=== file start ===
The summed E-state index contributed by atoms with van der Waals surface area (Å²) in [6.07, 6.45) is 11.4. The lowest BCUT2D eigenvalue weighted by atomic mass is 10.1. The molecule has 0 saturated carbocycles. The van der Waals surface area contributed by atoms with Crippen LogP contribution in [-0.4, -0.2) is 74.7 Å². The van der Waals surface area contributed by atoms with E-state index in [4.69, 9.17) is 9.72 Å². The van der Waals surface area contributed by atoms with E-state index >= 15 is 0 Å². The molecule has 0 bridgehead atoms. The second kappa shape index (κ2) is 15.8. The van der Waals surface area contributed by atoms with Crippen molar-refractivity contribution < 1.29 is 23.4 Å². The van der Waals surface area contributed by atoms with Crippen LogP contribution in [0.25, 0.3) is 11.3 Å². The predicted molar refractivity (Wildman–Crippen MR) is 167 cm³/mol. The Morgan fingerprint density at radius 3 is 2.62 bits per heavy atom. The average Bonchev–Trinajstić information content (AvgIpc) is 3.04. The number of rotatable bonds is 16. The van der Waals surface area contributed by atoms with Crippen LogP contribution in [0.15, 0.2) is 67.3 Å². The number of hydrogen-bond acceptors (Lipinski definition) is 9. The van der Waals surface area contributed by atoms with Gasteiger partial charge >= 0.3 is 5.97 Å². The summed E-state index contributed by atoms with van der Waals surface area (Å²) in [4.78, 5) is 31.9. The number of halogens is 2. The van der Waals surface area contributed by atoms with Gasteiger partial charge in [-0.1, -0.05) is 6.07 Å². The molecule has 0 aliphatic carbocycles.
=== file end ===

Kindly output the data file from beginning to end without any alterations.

The summed E-state index contributed by atoms with van der Waals surface area (Å²) in [6.07, 6.45) is 11.4. The lowest BCUT2D eigenvalue weighted by atomic mass is 10.1. The molecule has 0 saturated carbocycles. The van der Waals surface area contributed by atoms with Crippen LogP contribution in [-0.4, -0.2) is 74.7 Å². The van der Waals surface area contributed by atoms with E-state index in [4.69, 9.17) is 9.72 Å². The van der Waals surface area contributed by atoms with E-state index >= 15 is 0 Å². The molecule has 0 bridgehead atoms. The second kappa shape index (κ2) is 15.8. The van der Waals surface area contributed by atoms with Crippen molar-refractivity contribution < 1.29 is 23.4 Å². The van der Waals surface area contributed by atoms with Crippen LogP contribution in [0.25, 0.3) is 11.3 Å². The predicted molar refractivity (Wildman–Crippen MR) is 167 cm³/mol. The Morgan fingerprint density at radius 3 is 2.62 bits per heavy atom. The average Bonchev–Trinajstić information content (AvgIpc) is 3.04. The number of rotatable bonds is 16. The van der Waals surface area contributed by atoms with Crippen LogP contribution in [0.15, 0.2) is 67.3 Å². The number of hydrogen-bond acceptors (Lipinski definition) is 9. The van der Waals surface area contributed by atoms with Gasteiger partial charge >= 0.3 is 5.97 Å². The summed E-state index contributed by atoms with van der Waals surface area (Å²) in [4.78, 5) is 31.9. The number of halogens is 2. The van der Waals surface area contributed by atoms with Gasteiger partial charge in [-0.1, -0.05) is 6.07 Å². The molecule has 0 aliphatic carbocycles.